Jerry Brust, IPM Vegetable Specialist, University of Maryland, email@example.com
I am seeing some plectosporium blight in a few pumpkin fields this year, not as bad as last year but still there. This disease will probably increase if we continue having frequent rains in some locations. This fungal disease of pumpkin, zucchini and squash can cause yield loss if left uncontrolled. Plectosporium blight prefers warm, humid or rainy weather conditions. It overwinters on crop residue and can persist in the soil for several years. Plectosporium blight can be recognized from the small white to light tan spots on leaves (Fig. 1) and elongated lesions on stems and leaf petioles (Fig. 2). On green fruit the lesions are very small white to tan flecks (Fig. 3a) on more mature fruit the lesions are round to irregular shaped pimples on the surface of the pumpkin that often makes them unmarketable (Fig. 3b). These fruit lesions also allow soft rot pathogens to penetrate into the pumpkin that will cause the fruit to ‘melt-down’ into a deflated mess. When stem and foliar lesions occur in large numbers they can give a light gray or white appearance to the foliage. As the lesions increase in numbers and merge they turn the vines and leaf petioles white (Fig. 2). Severely infected pumpkin stems or petioles will become brittle and can split or shatter if disturbed (Fig. 2).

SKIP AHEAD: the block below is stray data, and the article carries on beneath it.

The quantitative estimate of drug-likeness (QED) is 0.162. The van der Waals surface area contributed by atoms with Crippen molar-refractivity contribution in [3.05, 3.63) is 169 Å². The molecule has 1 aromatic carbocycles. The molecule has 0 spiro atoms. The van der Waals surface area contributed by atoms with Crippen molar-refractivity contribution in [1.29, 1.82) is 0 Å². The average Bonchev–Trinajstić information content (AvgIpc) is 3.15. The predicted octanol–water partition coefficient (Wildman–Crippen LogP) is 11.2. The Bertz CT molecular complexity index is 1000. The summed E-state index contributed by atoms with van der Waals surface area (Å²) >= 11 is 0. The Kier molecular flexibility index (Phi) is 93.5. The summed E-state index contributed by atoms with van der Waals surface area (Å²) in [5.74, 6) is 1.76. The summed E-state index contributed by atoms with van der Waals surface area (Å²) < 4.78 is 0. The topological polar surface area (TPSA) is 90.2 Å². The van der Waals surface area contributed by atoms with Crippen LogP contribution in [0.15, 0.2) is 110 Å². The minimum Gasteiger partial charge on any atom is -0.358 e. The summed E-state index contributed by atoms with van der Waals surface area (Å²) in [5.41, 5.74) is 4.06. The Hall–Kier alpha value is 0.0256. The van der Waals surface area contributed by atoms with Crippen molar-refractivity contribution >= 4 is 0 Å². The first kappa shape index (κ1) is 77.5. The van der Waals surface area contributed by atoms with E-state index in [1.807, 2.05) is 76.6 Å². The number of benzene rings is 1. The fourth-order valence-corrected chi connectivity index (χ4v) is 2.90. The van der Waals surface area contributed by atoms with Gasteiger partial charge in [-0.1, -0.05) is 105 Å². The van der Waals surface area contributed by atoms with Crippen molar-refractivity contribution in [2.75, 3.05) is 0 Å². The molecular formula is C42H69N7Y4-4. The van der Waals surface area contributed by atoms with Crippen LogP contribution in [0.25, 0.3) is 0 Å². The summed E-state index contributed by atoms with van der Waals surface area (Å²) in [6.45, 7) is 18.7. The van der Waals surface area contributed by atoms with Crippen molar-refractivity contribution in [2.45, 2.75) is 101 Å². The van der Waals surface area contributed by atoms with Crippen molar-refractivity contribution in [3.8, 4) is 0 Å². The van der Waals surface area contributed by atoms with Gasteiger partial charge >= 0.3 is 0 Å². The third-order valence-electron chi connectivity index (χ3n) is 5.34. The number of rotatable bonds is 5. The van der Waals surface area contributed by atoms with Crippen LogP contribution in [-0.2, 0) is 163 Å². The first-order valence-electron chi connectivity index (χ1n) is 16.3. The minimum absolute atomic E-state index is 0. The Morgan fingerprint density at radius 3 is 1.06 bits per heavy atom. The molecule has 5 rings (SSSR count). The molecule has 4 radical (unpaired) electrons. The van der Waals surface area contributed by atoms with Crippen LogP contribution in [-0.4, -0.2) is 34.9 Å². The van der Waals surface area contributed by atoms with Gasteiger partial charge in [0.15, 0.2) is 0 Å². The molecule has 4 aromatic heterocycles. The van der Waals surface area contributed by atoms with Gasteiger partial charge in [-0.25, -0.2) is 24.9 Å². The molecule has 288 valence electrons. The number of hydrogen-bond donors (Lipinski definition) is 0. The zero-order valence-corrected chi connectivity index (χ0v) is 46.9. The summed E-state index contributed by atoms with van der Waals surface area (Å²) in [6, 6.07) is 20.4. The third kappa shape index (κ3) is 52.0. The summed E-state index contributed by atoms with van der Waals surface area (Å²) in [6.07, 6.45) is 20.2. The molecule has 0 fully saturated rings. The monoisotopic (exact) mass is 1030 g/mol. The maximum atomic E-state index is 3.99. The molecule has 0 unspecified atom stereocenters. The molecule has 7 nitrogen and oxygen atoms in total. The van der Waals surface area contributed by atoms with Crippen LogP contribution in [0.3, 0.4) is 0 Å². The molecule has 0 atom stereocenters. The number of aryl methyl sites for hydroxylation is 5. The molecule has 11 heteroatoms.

When Plectosporium blight occurs, rotate away from summer squash and pumpkins for 2 years. Scout for disease and apply fungicides when disease first occurs. Thorough coverage of foliage, vines, and fruit is necessary for good control. Most of the time a protective spray of chlorothalonil or mancozeb will give you good protection from this disease, however in years like this one where some of us have had frequent heavy rains the disease control needs a boost with the addition to the protective sprays of using something in rotation such as Cabrio or Flint Extra.